Since most people have now switched to modern coffee makers, do you have any suggestions for the paper coffee filter? I’m sure there are loads of things we can do with them. Thank you,
Great question Pearl!
Here are a few smart solutions for leftover coffee filters:
• Drop garden seeds in the middle of a filter, dampen the filter and fold to close, lay the filter inside of a sealable bag to allow for sprouting.
• Put filters inside plant pots to prevent soil spilling onto the floor.
• Fill filters with dry herbs and close with a twist tie. Drop herb packages into soup pots when making homemade soup.
• Coffee filters are good for polishing windows, TV screens and mirrors.
• After frying food, place a filter into a bowl and add food to absorb grease.
• Coffee filters make great taco holders.
• Fill coffee filters with baking soda and put them inside shoes to absorb odours.
• Instead of using paper towels to cover food in the microwave, use a coffee filter.
• Substitute dryer sheet: Put a few drops of liquid fabric softener or essential oils onto a coffee filter and toss into the dryer with clothes.
I am an elderly person, and over the years I have been given many ballpoint pens and refills. The see-through ones are full, however I can’t get any of them activated. Any suggestions on how to get the ink flowing again? Thank you for your help.
Dear Rose Marie,
Begin by shaking the pen to loosen the solvent inside. Heat the tip with a hair dryer or hold it under hot water —doing this helps soften the ink. If you do not have the strength in your hand to scribble vigorously, ask someone else to take a crack at it, sometimes a few seconds of swirls on a paper or the bottom of a rubber shoe fixes pens.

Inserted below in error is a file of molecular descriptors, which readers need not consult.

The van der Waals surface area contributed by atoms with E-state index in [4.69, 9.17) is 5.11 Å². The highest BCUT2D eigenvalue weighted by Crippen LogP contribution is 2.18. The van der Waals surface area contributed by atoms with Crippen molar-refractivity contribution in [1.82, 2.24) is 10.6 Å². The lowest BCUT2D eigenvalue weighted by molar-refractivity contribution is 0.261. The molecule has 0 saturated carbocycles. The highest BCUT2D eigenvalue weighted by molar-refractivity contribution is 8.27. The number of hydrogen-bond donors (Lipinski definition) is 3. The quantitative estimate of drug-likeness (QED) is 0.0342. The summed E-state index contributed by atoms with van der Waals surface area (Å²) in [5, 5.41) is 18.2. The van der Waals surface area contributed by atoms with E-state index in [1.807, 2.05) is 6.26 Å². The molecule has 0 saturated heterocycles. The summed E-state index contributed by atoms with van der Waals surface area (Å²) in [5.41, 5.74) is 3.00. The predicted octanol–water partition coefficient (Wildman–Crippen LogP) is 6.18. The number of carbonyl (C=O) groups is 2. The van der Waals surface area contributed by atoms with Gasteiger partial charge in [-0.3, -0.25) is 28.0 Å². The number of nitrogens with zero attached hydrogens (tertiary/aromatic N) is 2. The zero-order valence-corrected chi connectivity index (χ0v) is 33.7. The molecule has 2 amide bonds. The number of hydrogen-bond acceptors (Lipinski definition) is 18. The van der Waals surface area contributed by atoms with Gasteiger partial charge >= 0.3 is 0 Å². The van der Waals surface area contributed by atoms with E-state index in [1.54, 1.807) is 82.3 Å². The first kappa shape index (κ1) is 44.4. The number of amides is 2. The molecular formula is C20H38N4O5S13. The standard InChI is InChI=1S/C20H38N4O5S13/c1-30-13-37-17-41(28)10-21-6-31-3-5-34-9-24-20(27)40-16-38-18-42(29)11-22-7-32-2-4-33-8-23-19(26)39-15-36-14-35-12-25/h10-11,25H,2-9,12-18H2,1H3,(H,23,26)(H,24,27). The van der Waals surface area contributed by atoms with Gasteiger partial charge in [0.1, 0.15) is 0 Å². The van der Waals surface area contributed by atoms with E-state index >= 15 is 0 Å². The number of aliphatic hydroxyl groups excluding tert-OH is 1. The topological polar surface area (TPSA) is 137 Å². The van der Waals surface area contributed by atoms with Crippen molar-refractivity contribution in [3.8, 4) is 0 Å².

I have beautiful handmade quilts made by my mother. She kept them in a plastic bag with mothballs. I would like to get rid of the odour. I don’t want to wash them and I can’t afford to have six of them dry-cleaned. These are to be given to my daughters and grandsons. Do you have any solutions?
Mothball smell is challenging to remove and even bringing the quilts to a dry-cleaner may not remove the smell. Without using a liquid solution, the smell will likely remain. Your best bet is to soak quilts in 50/50 white vinegar and water for five minutes. Check the colour to make sure that no colour runs. If the colour holds, repeat the vinegar and water soak, checking every five minutes to make sure the colour is not bleeding. Hang quilts in the sun to dry. Another option is to smear shaving cream onto quilts and wipe, but while the quilts will be clean, the smell will likely remain.
Feedback From Reader
I have a tip for removing smoke from the bricks on a fireplace. Our contractor told us the only solution he was aware of was acid. Having young children and a new carpet, we hesitated. One day I took a stiff, damp floor brush and toothpaste. A little scrubbing and the smoke came off. I wiped the bricks with a damp cloth to remove any toothpaste. I just used whatever brand of toothpaste we had at the time (it was something suitable for kids). Sincerely,
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